Tuesday, November 2, 2010
Inner and Outer Values
I’d like to think of inner values as those we’ve had for what may seem forever. For example, take Jane, when asked, “What are your top 3 values?” She mentions: freedom, courage, and justice. Based on my interactions with her, it was obvious that honesty was high up there. So I asked her why she didn’t choose honesty, and she was puzzled herself. She said, “I guess it’s just the way I am, so I don’t even think about it”. Inner values are those you don’t have to think about, they are part of who you inherently are. You would possess and express those values regardless of your circumstances. You might not even notice it in someone else unless of course they weren’t. But, that’s another discussion.
Jane is a bi-cultural woman who is a first generation American. Her parents moved to the U.S. when she was only 10. She had to quickly adapt to a new environment, language, etc. She had to go through being the new kid in school, the new kid who dressed and spoke differently. She had to adjust quickly and learn to be tough so she could survive the challenge of being the different one. She developed the outer values of freedom, courage and justice during this time and she has applied it in her life and career since.
Outer values are developed through challenges and difficult situations that provide the right circumstances. Whether these were always Jane’s values and had been sitting in a dormant state until she moved to another country, we’ll never know and is irrelevant to this discussion.
Outer values are the ones my clients use to navigate through life and challenges. It’s what is at the top of their mind, and consciousness. It’s what they rely on when things go wrong. Ironically, it is also what they struggle with.
For example, Jane’s outer value of freedom is something she talks about all the time. She sees herself free from what other people think, not afraid to push the envelope, a daring to be different quality. However, in her professional life, she is very careful with how she presents herself. She appears to those she works with as a very professional and conservative person. Freedom is a selected value that she uses when she wants to, it is not an inherent inner value. She likes to please authority, and her bosses. However, if something goes wrong at work, if her bosses expect her to lie for example, and her inner value is honesty, she will use freedom, her outer value to get out of that situation. This of course comes across to her bosses as something unexpected. They might even think of her as someone impulsive or erratic because they never saw it coming. When we don’t express all of our values consistently, we can be misunderstood.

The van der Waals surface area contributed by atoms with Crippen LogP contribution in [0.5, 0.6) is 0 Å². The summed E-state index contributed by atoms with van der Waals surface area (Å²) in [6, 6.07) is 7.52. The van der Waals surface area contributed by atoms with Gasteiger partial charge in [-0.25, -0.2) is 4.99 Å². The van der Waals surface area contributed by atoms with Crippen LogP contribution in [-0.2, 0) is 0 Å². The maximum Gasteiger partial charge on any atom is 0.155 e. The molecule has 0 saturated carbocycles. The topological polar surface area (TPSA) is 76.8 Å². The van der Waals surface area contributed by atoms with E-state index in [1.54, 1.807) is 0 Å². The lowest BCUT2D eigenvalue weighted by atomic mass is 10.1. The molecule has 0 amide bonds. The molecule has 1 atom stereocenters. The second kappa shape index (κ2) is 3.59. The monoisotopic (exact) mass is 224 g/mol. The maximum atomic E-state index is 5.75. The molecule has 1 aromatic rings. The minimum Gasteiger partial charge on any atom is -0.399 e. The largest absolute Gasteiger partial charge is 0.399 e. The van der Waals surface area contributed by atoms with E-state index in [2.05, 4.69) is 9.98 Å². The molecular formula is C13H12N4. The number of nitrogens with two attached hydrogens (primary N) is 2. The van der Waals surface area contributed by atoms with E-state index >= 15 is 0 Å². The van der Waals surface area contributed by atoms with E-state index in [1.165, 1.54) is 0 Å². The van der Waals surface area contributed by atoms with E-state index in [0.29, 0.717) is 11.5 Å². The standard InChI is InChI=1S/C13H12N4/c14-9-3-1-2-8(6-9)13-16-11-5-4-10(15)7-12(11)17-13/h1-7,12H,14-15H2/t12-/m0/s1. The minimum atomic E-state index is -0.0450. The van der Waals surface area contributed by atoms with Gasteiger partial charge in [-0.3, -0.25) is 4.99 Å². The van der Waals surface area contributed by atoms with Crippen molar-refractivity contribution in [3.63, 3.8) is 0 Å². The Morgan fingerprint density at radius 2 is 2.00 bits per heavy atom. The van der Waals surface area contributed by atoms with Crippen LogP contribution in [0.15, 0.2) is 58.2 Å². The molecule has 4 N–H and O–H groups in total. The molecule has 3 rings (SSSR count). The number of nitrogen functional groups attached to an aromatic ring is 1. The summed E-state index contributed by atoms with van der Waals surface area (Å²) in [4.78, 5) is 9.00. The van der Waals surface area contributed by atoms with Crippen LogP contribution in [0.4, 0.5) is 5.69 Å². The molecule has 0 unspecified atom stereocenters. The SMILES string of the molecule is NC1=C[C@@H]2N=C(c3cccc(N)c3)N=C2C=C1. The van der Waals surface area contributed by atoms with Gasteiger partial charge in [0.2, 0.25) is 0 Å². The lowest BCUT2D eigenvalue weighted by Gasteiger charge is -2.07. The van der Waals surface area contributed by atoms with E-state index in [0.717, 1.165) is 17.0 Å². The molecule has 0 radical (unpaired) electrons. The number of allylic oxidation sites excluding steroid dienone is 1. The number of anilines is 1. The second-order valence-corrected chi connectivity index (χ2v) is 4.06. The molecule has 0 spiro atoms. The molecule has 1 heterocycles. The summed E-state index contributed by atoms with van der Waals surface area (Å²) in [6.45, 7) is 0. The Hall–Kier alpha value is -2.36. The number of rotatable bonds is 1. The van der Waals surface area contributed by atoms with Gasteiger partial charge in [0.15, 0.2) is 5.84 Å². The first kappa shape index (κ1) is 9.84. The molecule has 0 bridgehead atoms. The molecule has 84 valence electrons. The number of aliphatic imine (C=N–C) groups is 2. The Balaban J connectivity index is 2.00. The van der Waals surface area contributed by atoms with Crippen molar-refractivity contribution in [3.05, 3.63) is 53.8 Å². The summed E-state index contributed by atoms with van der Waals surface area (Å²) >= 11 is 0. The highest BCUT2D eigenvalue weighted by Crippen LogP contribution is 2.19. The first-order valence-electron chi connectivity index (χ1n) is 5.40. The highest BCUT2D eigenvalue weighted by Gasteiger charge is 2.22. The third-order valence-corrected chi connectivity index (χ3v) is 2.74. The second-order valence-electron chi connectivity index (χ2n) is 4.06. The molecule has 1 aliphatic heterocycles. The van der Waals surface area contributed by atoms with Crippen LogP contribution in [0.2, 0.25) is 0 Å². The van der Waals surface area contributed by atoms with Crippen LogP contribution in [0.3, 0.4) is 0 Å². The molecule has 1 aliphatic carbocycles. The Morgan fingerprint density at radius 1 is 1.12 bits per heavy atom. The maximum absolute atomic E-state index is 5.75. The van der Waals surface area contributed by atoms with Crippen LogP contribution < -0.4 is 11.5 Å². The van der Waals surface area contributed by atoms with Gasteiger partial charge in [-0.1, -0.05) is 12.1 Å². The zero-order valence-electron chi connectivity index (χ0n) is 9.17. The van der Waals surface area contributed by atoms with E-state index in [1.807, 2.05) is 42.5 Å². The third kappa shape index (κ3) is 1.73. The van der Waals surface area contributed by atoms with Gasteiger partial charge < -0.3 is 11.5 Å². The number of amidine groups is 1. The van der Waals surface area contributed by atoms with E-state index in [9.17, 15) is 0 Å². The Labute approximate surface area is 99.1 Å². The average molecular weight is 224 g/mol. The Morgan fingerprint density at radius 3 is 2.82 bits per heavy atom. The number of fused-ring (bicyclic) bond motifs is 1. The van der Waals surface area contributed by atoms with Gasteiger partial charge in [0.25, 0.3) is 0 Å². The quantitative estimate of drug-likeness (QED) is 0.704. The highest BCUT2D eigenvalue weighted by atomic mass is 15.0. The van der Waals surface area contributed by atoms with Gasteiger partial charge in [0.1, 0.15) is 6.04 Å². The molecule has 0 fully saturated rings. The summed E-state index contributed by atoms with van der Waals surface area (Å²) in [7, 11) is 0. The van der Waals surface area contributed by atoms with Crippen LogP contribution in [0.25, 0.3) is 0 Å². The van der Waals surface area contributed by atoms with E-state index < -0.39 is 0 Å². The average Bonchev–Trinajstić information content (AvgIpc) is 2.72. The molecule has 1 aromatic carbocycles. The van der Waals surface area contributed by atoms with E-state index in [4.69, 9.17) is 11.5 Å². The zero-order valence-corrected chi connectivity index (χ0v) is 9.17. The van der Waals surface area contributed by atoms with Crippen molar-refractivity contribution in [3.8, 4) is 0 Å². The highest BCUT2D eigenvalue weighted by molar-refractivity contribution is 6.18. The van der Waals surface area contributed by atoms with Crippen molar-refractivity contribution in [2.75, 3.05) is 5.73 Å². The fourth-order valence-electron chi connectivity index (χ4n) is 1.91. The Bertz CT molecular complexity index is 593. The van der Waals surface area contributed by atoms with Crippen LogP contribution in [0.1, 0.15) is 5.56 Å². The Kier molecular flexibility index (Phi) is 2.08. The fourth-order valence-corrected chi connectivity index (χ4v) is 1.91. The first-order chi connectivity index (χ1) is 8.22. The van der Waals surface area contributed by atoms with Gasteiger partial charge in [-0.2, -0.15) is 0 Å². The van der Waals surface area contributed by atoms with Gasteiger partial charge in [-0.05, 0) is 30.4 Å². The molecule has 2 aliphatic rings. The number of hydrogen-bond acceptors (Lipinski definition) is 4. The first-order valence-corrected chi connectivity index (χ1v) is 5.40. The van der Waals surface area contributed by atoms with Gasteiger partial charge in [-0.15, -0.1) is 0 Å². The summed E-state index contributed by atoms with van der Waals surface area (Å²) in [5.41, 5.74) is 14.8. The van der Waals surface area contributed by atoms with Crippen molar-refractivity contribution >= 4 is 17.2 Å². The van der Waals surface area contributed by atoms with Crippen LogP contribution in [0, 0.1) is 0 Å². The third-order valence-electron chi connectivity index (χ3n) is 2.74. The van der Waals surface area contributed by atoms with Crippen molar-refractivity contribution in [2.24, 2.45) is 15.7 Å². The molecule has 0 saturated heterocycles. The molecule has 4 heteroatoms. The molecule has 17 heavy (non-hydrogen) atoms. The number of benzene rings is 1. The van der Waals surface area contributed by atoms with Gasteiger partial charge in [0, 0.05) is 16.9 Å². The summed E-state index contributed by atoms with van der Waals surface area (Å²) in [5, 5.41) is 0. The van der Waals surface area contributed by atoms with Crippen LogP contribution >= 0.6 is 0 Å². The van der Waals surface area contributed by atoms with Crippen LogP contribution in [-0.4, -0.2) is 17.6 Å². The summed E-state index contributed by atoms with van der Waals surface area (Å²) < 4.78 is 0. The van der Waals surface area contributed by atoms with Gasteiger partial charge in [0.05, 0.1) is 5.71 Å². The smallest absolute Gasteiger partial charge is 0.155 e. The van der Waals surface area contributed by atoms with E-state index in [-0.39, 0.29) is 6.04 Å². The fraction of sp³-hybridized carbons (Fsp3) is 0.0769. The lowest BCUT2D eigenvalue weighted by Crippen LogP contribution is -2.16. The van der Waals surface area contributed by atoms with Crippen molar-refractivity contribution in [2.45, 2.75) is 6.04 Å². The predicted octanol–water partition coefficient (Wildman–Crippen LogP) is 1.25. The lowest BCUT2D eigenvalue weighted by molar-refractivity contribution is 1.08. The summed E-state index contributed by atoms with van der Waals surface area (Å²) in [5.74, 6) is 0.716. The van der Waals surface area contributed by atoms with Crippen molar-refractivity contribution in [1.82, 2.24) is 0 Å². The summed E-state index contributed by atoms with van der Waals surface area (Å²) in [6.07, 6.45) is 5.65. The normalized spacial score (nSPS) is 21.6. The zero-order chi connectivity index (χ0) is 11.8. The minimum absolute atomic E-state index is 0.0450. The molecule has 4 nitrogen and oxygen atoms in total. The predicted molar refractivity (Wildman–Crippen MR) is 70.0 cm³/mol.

What if Jane felt truly free? What if she showed up at work the same way she shows up with her friends or family? What if she allowed her creativity and unconventionality to be expressed at work? Would she still use freedom as a crutch to rely on when things got bad? Or would freedom be something she’d be known for like her honesty?
I’d like to think of our outer values as opportunities for development or conversion into inner values. It takes practice, a mirror and a coach to help us strengthen and consistently use those values so that they become part of our inner or core self if we so choose.
Questions to Ponder:
1) What are your top 3 inner values?
2) What are your top 3 outer values?
3) When do you use your outer values and with whom?
Spiritual life coaching is a client driven process where you can explore your values and determine how you express them in your life and/or work. If you are interested in learning about how you could be consistently in congruence with your own values, please contact me for a complimentary 30 minute consultation.